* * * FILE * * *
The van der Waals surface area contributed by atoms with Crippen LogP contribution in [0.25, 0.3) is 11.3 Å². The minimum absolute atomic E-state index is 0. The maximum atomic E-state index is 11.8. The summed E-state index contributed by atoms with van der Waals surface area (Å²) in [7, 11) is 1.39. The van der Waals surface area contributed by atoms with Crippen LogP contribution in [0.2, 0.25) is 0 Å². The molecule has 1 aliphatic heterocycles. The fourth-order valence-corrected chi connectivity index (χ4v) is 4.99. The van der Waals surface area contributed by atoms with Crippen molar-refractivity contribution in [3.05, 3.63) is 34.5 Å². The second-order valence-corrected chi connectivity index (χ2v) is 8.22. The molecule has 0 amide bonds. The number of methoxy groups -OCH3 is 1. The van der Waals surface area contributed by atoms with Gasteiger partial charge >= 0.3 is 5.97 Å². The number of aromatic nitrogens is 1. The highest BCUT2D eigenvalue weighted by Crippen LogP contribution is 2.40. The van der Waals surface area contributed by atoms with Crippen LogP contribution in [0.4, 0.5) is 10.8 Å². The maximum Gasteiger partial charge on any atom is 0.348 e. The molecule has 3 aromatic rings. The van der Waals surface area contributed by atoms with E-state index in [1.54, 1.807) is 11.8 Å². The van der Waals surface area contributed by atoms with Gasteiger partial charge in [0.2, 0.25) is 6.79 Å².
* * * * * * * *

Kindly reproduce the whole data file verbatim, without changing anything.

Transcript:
The van der Waals surface area contributed by atoms with Crippen LogP contribution in [0.25, 0.3) is 11.3 Å². The minimum absolute atomic E-state index is 0. The maximum atomic E-state index is 11.8. The summed E-state index contributed by atoms with van der Waals surface area (Å²) in [7, 11) is 1.39. The van der Waals surface area contributed by atoms with Crippen LogP contribution in [0.2, 0.25) is 0 Å². The molecule has 1 aliphatic heterocycles. The fourth-order valence-corrected chi connectivity index (χ4v) is 4.99. The van der Waals surface area contributed by atoms with Crippen molar-refractivity contribution in [3.05, 3.63) is 34.5 Å². The second-order valence-corrected chi connectivity index (χ2v) is 8.22. The molecule has 0 amide bonds. The number of methoxy groups -OCH3 is 1. The van der Waals surface area contributed by atoms with Gasteiger partial charge >= 0.3 is 5.97 Å². The number of aromatic nitrogens is 1. The highest BCUT2D eigenvalue weighted by Crippen LogP contribution is 2.40. The van der Waals surface area contributed by atoms with Crippen LogP contribution in [0.4, 0.5) is 10.8 Å². The maximum Gasteiger partial charge on any atom is 0.348 e. The molecule has 3 aromatic rings. The van der Waals surface area contributed by atoms with E-state index in [1.54, 1.807) is 11.8 Å². The van der Waals surface area contributed by atoms with Gasteiger partial charge in [0.2, 0.25) is 6.79 Å².